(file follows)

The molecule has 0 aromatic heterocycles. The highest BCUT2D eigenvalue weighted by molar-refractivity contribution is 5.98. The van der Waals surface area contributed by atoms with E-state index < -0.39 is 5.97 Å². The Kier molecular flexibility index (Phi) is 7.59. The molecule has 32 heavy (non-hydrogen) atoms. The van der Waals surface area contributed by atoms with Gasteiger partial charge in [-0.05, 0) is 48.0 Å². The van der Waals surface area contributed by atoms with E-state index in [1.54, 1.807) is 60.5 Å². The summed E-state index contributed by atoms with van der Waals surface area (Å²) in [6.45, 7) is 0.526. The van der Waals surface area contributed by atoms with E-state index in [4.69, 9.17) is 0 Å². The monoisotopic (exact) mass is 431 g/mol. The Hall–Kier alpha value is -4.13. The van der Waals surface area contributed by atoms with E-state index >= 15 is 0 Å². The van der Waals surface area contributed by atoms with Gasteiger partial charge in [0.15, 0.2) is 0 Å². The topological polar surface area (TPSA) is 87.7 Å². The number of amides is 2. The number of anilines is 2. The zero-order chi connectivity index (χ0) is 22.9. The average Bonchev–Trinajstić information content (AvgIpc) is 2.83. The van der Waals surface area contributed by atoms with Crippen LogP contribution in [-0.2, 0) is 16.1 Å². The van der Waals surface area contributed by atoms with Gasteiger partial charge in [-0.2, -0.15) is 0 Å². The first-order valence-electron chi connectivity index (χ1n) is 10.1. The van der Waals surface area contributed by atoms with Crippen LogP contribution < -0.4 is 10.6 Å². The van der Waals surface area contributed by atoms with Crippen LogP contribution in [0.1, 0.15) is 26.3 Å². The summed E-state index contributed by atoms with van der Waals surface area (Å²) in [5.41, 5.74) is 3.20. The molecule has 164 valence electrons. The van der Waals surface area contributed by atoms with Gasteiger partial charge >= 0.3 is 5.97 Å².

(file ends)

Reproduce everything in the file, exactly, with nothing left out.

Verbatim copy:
The molecule has 0 aromatic heterocycles. The highest BCUT2D eigenvalue weighted by molar-refractivity contribution is 5.98. The van der Waals surface area contributed by atoms with E-state index < -0.39 is 5.97 Å². The Kier molecular flexibility index (Phi) is 7.59. The molecule has 32 heavy (non-hydrogen) atoms. The van der Waals surface area contributed by atoms with Gasteiger partial charge in [-0.05, 0) is 48.0 Å². The van der Waals surface area contributed by atoms with E-state index in [1.54, 1.807) is 60.5 Å². The summed E-state index contributed by atoms with van der Waals surface area (Å²) in [6.45, 7) is 0.526. The van der Waals surface area contributed by atoms with E-state index in [4.69, 9.17) is 0 Å². The monoisotopic (exact) mass is 431 g/mol. The Hall–Kier alpha value is -4.13. The van der Waals surface area contributed by atoms with E-state index >= 15 is 0 Å². The van der Waals surface area contributed by atoms with Gasteiger partial charge in [0.15, 0.2) is 0 Å². The topological polar surface area (TPSA) is 87.7 Å². The number of amides is 2. The number of anilines is 2. The zero-order chi connectivity index (χ0) is 22.9. The average Bonchev–Trinajstić information content (AvgIpc) is 2.83. The van der Waals surface area contributed by atoms with Crippen LogP contribution in [-0.2, 0) is 16.1 Å². The van der Waals surface area contributed by atoms with Gasteiger partial charge in [-0.2, -0.15) is 0 Å². The first-order valence-electron chi connectivity index (χ1n) is 10.1. The van der Waals surface area contributed by atoms with Crippen LogP contribution < -0.4 is 10.6 Å². The van der Waals surface area contributed by atoms with Crippen LogP contribution in [0.1, 0.15) is 26.3 Å². The summed E-state index contributed by atoms with van der Waals surface area (Å²) in [5.41, 5.74) is 3.20. The molecule has 164 valence electrons. The van der Waals surface area contributed by atoms with Gasteiger partial charge >= 0.3 is 5.97 Å².